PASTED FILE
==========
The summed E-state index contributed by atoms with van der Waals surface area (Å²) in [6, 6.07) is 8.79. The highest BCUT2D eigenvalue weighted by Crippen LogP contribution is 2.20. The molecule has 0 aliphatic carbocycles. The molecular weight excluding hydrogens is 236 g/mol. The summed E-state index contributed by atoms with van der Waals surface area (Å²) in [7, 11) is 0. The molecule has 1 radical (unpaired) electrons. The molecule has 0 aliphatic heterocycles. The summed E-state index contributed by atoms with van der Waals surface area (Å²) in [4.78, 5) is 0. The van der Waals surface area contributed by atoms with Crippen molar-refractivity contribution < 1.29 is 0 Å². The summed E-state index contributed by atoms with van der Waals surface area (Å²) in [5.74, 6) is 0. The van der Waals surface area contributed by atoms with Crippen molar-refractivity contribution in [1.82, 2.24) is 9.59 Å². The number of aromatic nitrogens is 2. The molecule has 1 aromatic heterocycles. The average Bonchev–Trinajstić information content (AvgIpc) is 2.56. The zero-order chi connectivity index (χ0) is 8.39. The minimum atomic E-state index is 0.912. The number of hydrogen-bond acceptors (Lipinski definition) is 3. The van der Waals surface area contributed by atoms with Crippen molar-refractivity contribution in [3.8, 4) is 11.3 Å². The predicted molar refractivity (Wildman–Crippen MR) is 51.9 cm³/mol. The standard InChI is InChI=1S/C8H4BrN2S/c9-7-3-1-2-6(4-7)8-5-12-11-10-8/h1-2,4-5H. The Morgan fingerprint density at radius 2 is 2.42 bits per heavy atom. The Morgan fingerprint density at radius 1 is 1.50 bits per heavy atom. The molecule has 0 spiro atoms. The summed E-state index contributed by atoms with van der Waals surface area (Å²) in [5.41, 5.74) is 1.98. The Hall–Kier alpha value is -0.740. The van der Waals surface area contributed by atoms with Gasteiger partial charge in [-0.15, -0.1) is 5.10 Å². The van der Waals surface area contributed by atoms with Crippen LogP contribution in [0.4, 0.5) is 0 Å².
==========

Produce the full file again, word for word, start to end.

The summed E-state index contributed by atoms with van der Waals surface area (Å²) in [6, 6.07) is 8.79. The highest BCUT2D eigenvalue weighted by Crippen LogP contribution is 2.20. The molecule has 0 aliphatic carbocycles. The molecular weight excluding hydrogens is 236 g/mol. The summed E-state index contributed by atoms with van der Waals surface area (Å²) in [7, 11) is 0. The molecule has 1 radical (unpaired) electrons. The molecule has 0 aliphatic heterocycles. The summed E-state index contributed by atoms with van der Waals surface area (Å²) in [4.78, 5) is 0. The van der Waals surface area contributed by atoms with Crippen molar-refractivity contribution < 1.29 is 0 Å². The summed E-state index contributed by atoms with van der Waals surface area (Å²) in [5.74, 6) is 0. The van der Waals surface area contributed by atoms with Crippen molar-refractivity contribution in [1.82, 2.24) is 9.59 Å². The number of aromatic nitrogens is 2. The molecule has 1 aromatic heterocycles. The average Bonchev–Trinajstić information content (AvgIpc) is 2.56. The zero-order chi connectivity index (χ0) is 8.39. The minimum atomic E-state index is 0.912. The number of hydrogen-bond acceptors (Lipinski definition) is 3. The van der Waals surface area contributed by atoms with Crippen molar-refractivity contribution in [3.8, 4) is 11.3 Å². The predicted molar refractivity (Wildman–Crippen MR) is 51.9 cm³/mol. The standard InChI is InChI=1S/C8H4BrN2S/c9-7-3-1-2-6(4-7)8-5-12-11-10-8/h1-2,4-5H. The Morgan fingerprint density at radius 2 is 2.42 bits per heavy atom. The Morgan fingerprint density at radius 1 is 1.50 bits per heavy atom. The molecule has 0 spiro atoms. The summed E-state index contributed by atoms with van der Waals surface area (Å²) in [5.41, 5.74) is 1.98. The Hall–Kier alpha value is -0.740. The van der Waals surface area contributed by atoms with Gasteiger partial charge in [-0.15, -0.1) is 5.10 Å². The van der Waals surface area contributed by atoms with Crippen LogP contribution in [0.4, 0.5) is 0 Å².